Children are born with instinct to take risks in play

Research by Sandseter in Norwegian playgrounds have shown children have an evolutionary sensory need to taste danger in play.  Have a look at this “wild playground”

 http://www.theatlantic.com/features/archive/2014/03/hey-parents-leave-those-kids-alone/358631/

where children are encouraged to play with all the things parents would consider too risky.  If a 10 year old lit a fire in and American playground someone would call the police and then take the child for councelling.  In “Land” a playground in Wales; playing with fire is positively encouraged.  The research by Sandseter suggests children need 6 types of play.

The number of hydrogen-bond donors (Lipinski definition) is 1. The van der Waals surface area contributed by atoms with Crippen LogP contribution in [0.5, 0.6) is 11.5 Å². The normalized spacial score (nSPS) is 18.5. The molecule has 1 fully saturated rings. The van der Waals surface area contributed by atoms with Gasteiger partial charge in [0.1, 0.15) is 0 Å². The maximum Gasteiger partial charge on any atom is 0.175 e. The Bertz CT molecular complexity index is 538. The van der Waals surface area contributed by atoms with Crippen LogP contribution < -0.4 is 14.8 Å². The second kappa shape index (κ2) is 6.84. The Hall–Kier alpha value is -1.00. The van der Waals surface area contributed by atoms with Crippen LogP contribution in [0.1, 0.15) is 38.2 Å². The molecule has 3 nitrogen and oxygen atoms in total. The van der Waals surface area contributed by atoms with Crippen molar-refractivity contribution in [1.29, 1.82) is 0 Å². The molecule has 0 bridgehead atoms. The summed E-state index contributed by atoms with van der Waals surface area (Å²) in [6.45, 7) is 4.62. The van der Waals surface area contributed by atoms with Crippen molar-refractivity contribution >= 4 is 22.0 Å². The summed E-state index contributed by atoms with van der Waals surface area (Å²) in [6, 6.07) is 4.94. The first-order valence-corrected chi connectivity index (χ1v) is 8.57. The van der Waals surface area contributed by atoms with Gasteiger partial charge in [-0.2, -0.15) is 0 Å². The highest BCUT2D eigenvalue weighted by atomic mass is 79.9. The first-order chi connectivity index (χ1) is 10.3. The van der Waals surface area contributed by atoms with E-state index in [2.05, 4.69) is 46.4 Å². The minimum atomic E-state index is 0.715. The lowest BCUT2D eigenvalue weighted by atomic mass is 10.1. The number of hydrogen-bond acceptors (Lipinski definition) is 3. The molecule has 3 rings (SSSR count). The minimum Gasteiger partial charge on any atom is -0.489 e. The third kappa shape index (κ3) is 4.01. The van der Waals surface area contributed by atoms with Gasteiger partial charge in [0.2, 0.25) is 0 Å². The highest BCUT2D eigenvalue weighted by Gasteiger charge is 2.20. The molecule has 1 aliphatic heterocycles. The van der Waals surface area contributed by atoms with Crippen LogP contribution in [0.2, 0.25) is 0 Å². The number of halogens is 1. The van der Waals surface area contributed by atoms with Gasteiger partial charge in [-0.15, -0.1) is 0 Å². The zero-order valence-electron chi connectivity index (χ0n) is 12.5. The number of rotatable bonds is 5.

(1) Exploring heights, or getting the “bird’s perspective,” as she calls it—“high enough to evoke the sensation of fear.” (2) Handling dangerous tools—using sharp scissors or knives, or heavy hammers that at first seem unmanageable but that kids learn to master. (3) Being near dangerous elements—playing near vast bodies of water, or near a fire, so kids are aware that there is danger nearby. (4) Rough-and-tumble play—wrestling, play-fighting—so kids learn to negotiate aggression and cooperation. (5) Speed—cycling or skiing at a pace that feels too fast. (6) Exploring on one’s own.

This last one Sandseter describes as “the most important for the children when they are left alone and can take full responsibility for their actions, and the consequences of their decisions, it’s a thrilling experience.”

If we don’t let our children play riskily then they will seek the thrills elsewhere. Something for all of us to think about!


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